Warren Hill McInteer (Virginia Polytechnic Institute and State University), 90, applied his knowledge of physics across the board. He spent most of his career at the Naval Ordnance Laboratory at White Oak, Md., as a physicist and engineer who focused on sea mines, depth charges, and torpedoes. McInteer earned the Meritorious Civilian Service Award for developing a method to determine target response characteristics of pressure-influence mines. He surely utilized principles of physics at the Burtonsville Volunteer Fire Department, for which he served two terms as president. Athletes factor in the physics of their sport; McInteer played varsity baseball, basketball and soccer at Occoquan Senior High School in Woodbridge, Va., and baseball at Randolph-Macon College for all four years, captaining the squad as a senior, while completing a B.S. in math and physics. He also received an M.S. in physics from Virginia Tech. McInteer was commissioned as an ensign in the Navy Reserve in 1944 for duty that also relied on physics. He was a deck officer on a minesweeper at Key West, Fla., and on the USS Garrard, participating in amphibious landings at Okinawa, Japan, and in the first landing of occupation forces of Marines at the Yokosuka Naval Base. An avid golfer, McInteer volunteered for many years at the Anheuser Busch Golf-Classic Tournament, hosted by the Professional Golfers Association, and at the Kingsmill Championship, sponsored by the Ladies Professional Golf Association. He also enjoyed boating, fishing and hunting and built a family vacation home on Accokeek Creek in Stafford County. An enthusiastic bridge player, McInteer died at his home on July 4, 2013. Survivors include his wife of more than 62 years, three sons, two daughters-in-law, and six grandchildren.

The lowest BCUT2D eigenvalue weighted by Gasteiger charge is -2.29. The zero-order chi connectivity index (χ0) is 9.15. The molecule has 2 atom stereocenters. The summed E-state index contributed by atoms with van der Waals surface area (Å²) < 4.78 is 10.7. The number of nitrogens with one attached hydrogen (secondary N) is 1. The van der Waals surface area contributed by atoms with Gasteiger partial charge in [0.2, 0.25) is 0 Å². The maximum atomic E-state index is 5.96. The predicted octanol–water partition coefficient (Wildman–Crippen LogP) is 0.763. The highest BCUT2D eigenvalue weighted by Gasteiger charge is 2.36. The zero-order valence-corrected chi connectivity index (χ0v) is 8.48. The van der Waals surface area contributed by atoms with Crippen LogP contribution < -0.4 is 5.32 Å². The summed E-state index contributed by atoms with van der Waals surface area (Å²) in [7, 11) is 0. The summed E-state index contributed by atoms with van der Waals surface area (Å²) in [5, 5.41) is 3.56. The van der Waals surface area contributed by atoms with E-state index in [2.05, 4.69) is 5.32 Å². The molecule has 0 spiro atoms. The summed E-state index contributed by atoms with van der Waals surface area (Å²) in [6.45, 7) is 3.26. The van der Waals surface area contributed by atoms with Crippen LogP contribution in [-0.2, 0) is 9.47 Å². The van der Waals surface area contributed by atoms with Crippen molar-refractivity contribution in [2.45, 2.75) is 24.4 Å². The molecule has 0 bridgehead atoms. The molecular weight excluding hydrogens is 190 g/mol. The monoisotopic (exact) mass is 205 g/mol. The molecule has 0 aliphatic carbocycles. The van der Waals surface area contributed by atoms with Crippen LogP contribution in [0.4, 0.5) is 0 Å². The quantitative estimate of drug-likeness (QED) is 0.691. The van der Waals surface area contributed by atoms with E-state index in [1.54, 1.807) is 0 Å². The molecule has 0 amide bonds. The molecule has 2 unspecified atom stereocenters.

The Honor Society of Phi Kappa Phi